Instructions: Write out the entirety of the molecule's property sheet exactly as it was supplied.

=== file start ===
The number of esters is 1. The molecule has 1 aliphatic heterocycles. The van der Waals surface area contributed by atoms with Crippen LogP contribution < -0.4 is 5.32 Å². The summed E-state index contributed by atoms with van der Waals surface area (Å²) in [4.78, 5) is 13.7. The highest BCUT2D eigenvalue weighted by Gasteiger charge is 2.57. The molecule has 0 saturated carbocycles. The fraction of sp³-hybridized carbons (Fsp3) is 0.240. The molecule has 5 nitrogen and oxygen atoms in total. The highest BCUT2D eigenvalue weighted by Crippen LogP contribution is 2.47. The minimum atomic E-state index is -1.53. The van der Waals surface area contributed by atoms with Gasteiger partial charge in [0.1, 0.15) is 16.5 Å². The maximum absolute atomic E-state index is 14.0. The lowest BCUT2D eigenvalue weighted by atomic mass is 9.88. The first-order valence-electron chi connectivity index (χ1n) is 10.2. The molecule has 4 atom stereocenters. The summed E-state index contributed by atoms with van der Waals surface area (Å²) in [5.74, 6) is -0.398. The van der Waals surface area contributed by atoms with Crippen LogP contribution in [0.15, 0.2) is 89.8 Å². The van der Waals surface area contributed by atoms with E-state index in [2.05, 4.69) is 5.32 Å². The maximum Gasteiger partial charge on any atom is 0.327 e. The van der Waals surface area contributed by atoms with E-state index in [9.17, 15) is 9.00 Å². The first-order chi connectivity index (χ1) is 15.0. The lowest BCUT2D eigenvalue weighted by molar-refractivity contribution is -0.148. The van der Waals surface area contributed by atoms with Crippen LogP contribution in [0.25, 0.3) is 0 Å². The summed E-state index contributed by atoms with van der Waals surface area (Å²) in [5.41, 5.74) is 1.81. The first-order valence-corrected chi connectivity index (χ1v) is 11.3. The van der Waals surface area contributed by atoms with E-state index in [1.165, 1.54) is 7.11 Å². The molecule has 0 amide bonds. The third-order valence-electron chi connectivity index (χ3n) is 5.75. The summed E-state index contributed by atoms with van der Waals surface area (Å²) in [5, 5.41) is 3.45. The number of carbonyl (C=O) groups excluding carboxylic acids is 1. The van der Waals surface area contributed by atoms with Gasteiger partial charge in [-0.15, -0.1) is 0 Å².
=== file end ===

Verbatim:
The number of esters is 1. The molecule has 1 aliphatic heterocycles. The van der Waals surface area contributed by atoms with Crippen LogP contribution < -0.4 is 5.32 Å². The summed E-state index contributed by atoms with van der Waals surface area (Å²) in [4.78, 5) is 13.7. The highest BCUT2D eigenvalue weighted by Gasteiger charge is 2.57. The molecule has 0 saturated carbocycles. The fraction of sp³-hybridized carbons (Fsp3) is 0.240. The molecule has 5 nitrogen and oxygen atoms in total. The highest BCUT2D eigenvalue weighted by Crippen LogP contribution is 2.47. The minimum atomic E-state index is -1.53. The van der Waals surface area contributed by atoms with Gasteiger partial charge in [0.1, 0.15) is 16.5 Å². The maximum absolute atomic E-state index is 14.0. The lowest BCUT2D eigenvalue weighted by atomic mass is 9.88. The first-order valence-electron chi connectivity index (χ1n) is 10.2. The molecule has 4 atom stereocenters. The summed E-state index contributed by atoms with van der Waals surface area (Å²) in [5.74, 6) is -0.398. The van der Waals surface area contributed by atoms with Crippen LogP contribution in [0.15, 0.2) is 89.8 Å². The van der Waals surface area contributed by atoms with E-state index in [2.05, 4.69) is 5.32 Å². The maximum Gasteiger partial charge on any atom is 0.327 e. The van der Waals surface area contributed by atoms with E-state index in [9.17, 15) is 9.00 Å². The first-order chi connectivity index (χ1) is 15.0. The lowest BCUT2D eigenvalue weighted by molar-refractivity contribution is -0.148. The van der Waals surface area contributed by atoms with Crippen LogP contribution in [0.25, 0.3) is 0 Å². The summed E-state index contributed by atoms with van der Waals surface area (Å²) in [5.41, 5.74) is 1.81. The first-order valence-corrected chi connectivity index (χ1v) is 11.3. The van der Waals surface area contributed by atoms with E-state index in [1.165, 1.54) is 7.11 Å². The molecule has 0 amide bonds. The third-order valence-electron chi connectivity index (χ3n) is 5.75. The summed E-state index contributed by atoms with van der Waals surface area (Å²) in [5, 5.41) is 3.45. The number of carbonyl (C=O) groups excluding carboxylic acids is 1. The van der Waals surface area contributed by atoms with Gasteiger partial charge in [-0.15, -0.1) is 0 Å².